The objective is to have the Gilpin Grasslands proclaimed a Wildlife Management Area. This land designation in theory allows all stakeholders to operate but mandates a higher level of management which is wildlife/land friendly with Fish & Wildlife staff within the Ministry of Water, Land & Air Protection acting as lead managers.
The Area and The Issue
This unique grassland consists of 3431 ha. Of south facing open grassland and dry forest between Grand Forks and Christina Lake situated
on Highway #3.
During the 1800ís the east-west Dewdney Trail passed through the Ranulph Gilpin Ranch which served as the only Customs House between
the Columbia and the Okanagan.
Historically this native bunchgrass (needlegrass-wheatgrass) and open dry forest (fir, pine, spruce plus deciduous shrubs and trees) has been critical winter habitat for a large population of wild ungulates (whitetailed and mule deer, elk and bighorn sheep). Being relatively snow-free with a diversity of habitats that provide nutritious forage, hiding cover and escape terrain, the Gilpin is vitally important to wintering wild ungulates, especially in winters of heavy snowfall.
The 1470 acre Boothman Ranch located at the eastern end of the Gilpin grassland was purchased by the provincial Social Credit government in 1972 with the use of their Greenbelt Fund so cattle could be removed to allow the heavily grazed land to recover.
At a meeting Oct 17 1972 of inter agency bureaucrats it was agreed that wildlife management would be the primary objective. Early in 1973 the Second Century Fund of BC now known as Nature Trust purchased 475 acres that complimented the Boothman Ranch purchase. A hundred year lease with Fish & Wildlife Branch was signed in 1974 that stipulated the land was to be well taken care of.
The Boundary/Kootenay Commission on Resources & Environment in the mid 90's recommended that the Gilpin Grasslands become a Special Management Area which would allow all stakeholders to operate but with a higher level of management. This idea was discarded by government and as a consequence today, over 30 years of work on behalf of wildlife and the land, has been lost.
Despite various multi-sectoral processes designed to manage the grasslands wisely the Gilpin has seen numerous disputes between livestock and wildlife interests. Many meetings and briefing notes have occurred, but the dream created in 1972-73 with $250,000.00 of public money spent to purchase 1940 acres and retire an aggressive grazing regime has been lost.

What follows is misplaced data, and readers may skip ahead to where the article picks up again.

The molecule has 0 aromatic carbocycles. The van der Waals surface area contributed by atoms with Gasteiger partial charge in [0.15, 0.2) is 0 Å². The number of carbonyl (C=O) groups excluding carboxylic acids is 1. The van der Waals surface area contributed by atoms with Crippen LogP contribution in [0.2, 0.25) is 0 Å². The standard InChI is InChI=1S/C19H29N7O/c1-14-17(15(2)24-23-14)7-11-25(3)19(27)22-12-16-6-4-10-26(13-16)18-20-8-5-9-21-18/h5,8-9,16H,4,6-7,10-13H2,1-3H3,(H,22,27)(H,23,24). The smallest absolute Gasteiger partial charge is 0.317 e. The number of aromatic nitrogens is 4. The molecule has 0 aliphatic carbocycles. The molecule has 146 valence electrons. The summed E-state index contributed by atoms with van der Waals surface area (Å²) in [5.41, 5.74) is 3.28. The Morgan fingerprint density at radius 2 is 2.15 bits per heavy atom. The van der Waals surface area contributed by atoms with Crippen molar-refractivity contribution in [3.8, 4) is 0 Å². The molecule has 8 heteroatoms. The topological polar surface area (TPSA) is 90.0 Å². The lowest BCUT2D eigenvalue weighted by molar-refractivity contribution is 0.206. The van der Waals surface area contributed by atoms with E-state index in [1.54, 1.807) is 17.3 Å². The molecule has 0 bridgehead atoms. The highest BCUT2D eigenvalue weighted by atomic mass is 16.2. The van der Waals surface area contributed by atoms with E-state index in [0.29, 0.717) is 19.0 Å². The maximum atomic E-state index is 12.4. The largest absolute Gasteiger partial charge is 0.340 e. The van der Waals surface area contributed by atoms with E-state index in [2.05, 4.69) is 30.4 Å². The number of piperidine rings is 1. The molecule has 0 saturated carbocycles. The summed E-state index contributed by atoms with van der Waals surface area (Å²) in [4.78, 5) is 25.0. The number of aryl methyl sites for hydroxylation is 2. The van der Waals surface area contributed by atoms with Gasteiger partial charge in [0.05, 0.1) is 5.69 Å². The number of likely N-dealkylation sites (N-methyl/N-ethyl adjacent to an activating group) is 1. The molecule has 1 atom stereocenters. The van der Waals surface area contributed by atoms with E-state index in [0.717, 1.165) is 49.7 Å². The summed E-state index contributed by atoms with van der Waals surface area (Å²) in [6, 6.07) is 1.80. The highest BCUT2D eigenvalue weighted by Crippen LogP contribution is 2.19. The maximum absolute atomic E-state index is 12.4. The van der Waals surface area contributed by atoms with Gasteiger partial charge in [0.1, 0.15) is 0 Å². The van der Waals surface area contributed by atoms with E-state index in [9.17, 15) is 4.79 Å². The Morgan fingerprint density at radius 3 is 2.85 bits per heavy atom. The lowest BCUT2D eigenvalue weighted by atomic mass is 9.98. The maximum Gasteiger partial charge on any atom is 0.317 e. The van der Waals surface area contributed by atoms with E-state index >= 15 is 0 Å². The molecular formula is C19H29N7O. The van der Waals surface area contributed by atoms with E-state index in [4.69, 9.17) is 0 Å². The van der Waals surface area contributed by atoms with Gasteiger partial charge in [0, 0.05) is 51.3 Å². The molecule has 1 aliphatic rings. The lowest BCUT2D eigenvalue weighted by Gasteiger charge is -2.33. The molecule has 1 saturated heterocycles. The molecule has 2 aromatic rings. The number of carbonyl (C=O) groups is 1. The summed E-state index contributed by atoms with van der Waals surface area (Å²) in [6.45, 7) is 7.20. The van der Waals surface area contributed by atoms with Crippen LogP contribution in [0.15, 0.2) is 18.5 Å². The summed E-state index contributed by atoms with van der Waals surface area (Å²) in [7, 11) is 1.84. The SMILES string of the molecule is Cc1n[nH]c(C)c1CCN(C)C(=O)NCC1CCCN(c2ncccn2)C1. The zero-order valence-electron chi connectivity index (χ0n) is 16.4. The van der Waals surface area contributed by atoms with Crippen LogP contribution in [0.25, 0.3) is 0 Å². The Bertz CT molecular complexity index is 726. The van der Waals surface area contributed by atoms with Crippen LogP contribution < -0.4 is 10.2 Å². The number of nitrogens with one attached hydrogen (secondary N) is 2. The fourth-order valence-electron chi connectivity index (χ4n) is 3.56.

Current Management (2000-2004)
A study in 2002-2003 examined the management of the Gilpin grasslands since 1972 and the impacts of current livestock management. It classified the plant communities, identified further studies required and provided management recommendations and strategies. The report concluded that:
- The Gilpin has had a long history of poor management and two previous attempts at improving the management have been partial, if not
- The Gilpin must be recognized as an actual, fragile and unique landscape to care for and manage properly, rather
than being seen as merely a symbolic landscape in which larger ideological and jurisdictional conflicts are worked out.
- User groups
and government agencies must agree to a suspension of disputes and rivalries and begin collecting reliable and quantitative resource
data and incorporate the results into resource management on the Gilpin, using an adaptive management framework.
- The sustainability
of the Gilpin should be viewed as a noble challenge using the best of our capabilities as humans, citizens, community members, managers,
resource users and scientists.
Bighorn sheep surrounded by the noxious weed Knapweed in the Gilpin area.
Although this Upper Morrissey Creek area appears lush and pretty, the groundcover is mainly noxious weeds (knapweed, mullein, houndstongue
andJapanese annual brome) all of which have no forage value to native ungulates. Restoring the natural biodiversity is essential for
native wildlife species, some of which are currently on the Rare or Endangered lists in this area.
Barry Brandow update:
includes pictures of cow and vehicle damage including damage in the Nature Trust Area
Gilpin Class A Provincial Grassland Park:
Pictorial of cow damage
Globe & Mail
jan 10 2010 article
"grazed to stubble, Gilpin Grasslands need cattle ban"
Province plans to open and expand season on Whitetail deer.
Why that is not justified.
Barry Brandow Update
slide & fencing pics
GILPIN GRASSLAND CLASS A PROVINCIAL PARK
The BC Liberal Government embraced the NDP phase II park proposals in 2007 and created two
Class A provincial parks; the 791 hectare Gilpin Grassland Park was designated to protect a distinctive grassland ecosystem and maintain
essential habitat for known provincially listed species at risk including blue listed bighorn sheep. In addition the park provides
easily accessible recreational, educational and interpretation opportunities; the 43 hectare Boothman Oxbow Provincial Park protects
important riparian values including a cottonwood ecological community at risk and is an important site for nature study and other
compatible recreational activities
The 317 acre DL 5875 which touched the Grassland Park on three sides was aquired by the province
in Sept 2008 with the assistance of the Land Conservancy of Bc and a third party donor and is now part of the Gilpin Grassland Park.
on page 2
GILPIN GRASSLANDS SAGA